So this episode is inspired by a conversation that I had a few years ago with a friend of mine. And we were reflecting on the amount of knowledge that we had gained in public health and how we actually took this knowledge for granted. And that the realization that we held this knowledge was notable to us only when we spoke with friends and family members who didn’t have a public health background. And I’m sure that many of you are also realizing it during our current situation during the COVID-19 pandemic. And what I know is that you too have this knowledge and perhaps are also taking it for granted. What I want to do today in this short episode is convince you that the true value of this knowledge doesn’t come from just knowing you have it, but rather from communicating it with various audiences, especially those who don’t speak the same public health language as you and me. So today’s Career Tip is practice being a good communicator of technical content, communicating public health content to non public health professionals, such as decision makers in management roles. A communication team, the public, or statisticians and data scientists, requires you to take the technical content that you are an expert in and translate it to a language they can understand. And this is difficult. If you’ve always worked with other public health professionals, you don’t realize that perhaps you need to build a new set of skills. That involves learning new vocabulary, and perhaps even new methods of explaining a concept. Being able to effectively communicate health information is a valuable skill that you should build on as you progress in your career. This skill comes in handy when you need to convince the right people to make an important decision. And when you help these decision makers understand complex concepts and see what you are seeing, it leads to a bigger impact, whether that’s in the direction that your organization will take its next step, or a project that you’re leading. So you might be wondering, how do I practice this skill, especially if I don’t have the opportunity to pitch projects or strategies to non public health professionals, easy look to your non work colleagues. So talk about your projects and work that you do to your parents or your partner or friends or other family members. Make it a point to take these opportunities to practice your communication skill, you will notice that you cannot simply throw around words that you are used to in public health, or you can skip out on setting the stage with a background of the situation. For example, you might have to define terms such as what is the social determinants of health. In my own experience, having conversations about my work with my husband, who is in the tech field, everyday has helped me become a better communicator of my work. Each time he asks me, “What do you mean by that?” Or “Why is that and so what it?” forces me to keep simplifying my message and ensure that I don’t assume the person’s knowledge or background, and this has helped me in my work. So what I’m getting at is, regardless of the type of role that you hold in public health, whether you’re a health promoter, an epidemiologist, a public health nurse, a researcher, program planner, or even an executive, we all share one activity in common at our jobs. And that’s health communication. And this activity is a very important one for us to practice. And so I hope this quick career tip will encourage you to think about prioritizing building of the skill of communicating technical content by actively seeking out opportunities to practice it and perhaps even further skill building through formal training.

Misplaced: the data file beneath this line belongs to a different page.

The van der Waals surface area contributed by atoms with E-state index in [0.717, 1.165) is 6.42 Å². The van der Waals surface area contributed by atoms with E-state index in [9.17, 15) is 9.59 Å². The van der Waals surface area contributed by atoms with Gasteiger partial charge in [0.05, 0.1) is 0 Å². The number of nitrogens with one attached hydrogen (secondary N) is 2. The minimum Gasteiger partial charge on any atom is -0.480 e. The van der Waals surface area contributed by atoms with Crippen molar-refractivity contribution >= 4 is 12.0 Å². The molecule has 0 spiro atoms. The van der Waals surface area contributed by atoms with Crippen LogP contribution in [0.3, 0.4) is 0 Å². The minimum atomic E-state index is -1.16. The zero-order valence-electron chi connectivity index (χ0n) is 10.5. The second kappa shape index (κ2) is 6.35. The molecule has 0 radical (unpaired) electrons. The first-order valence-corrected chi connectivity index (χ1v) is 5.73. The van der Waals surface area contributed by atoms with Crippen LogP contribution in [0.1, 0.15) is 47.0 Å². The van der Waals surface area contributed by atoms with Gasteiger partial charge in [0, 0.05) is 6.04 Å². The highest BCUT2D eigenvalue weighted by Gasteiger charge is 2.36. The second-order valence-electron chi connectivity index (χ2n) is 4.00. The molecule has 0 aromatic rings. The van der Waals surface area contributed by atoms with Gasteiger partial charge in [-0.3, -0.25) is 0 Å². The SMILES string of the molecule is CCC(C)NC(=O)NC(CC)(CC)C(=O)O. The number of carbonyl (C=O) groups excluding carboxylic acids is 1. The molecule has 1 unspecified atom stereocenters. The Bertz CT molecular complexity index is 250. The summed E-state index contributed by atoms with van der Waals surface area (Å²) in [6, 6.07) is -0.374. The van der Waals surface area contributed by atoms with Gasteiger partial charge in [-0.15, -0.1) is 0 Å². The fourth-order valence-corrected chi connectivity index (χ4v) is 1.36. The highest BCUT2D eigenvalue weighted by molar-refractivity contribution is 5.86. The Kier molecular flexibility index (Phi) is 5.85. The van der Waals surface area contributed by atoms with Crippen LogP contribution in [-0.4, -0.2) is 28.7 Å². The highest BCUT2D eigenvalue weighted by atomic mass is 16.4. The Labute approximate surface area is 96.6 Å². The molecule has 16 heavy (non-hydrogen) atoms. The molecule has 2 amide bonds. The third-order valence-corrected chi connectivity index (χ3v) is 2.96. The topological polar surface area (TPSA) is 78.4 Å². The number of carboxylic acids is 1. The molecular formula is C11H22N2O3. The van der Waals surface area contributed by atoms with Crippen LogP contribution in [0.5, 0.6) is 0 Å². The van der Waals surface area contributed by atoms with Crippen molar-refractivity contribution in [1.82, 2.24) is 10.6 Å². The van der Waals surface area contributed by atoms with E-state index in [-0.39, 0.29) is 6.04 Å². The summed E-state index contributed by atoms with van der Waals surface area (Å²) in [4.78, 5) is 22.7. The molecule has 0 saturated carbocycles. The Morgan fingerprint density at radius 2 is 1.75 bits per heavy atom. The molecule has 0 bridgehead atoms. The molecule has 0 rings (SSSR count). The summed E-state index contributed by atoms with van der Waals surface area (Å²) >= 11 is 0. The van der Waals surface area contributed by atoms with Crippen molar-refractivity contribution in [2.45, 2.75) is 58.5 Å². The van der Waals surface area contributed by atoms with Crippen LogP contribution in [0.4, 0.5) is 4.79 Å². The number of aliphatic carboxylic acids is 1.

Sujani 4:53
Thank you so much for joining me and before you leave, I wanted to let you know that PH SPOT has some great products for students early and established public health professionals on our website at pHspot.ca. You can check them out there. And if you want to see notes from today’s episode, head on over to pHspot.ca/podcast. And one more thing if you’re listening to this on Apple podcast, Google or Spotify, please do leave us a review so that other public health professionals know what to expect from our podcasts and for us to also know how you’re enjoying these episodes. And until next time, thank you so much for tuning in to PH SPOTlight.

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About the Show

PH SPOTlight: Public health career stories, inspiration, and guidance from current-day public health heroes

On the show, Sujani sits down with public health heroes of our time to share career stories, inspiration, and guidance for building public health careers. From time to time, she also has conversations with friends of public health – individuals who are not public health professionals, but their advice and guidance are equally important.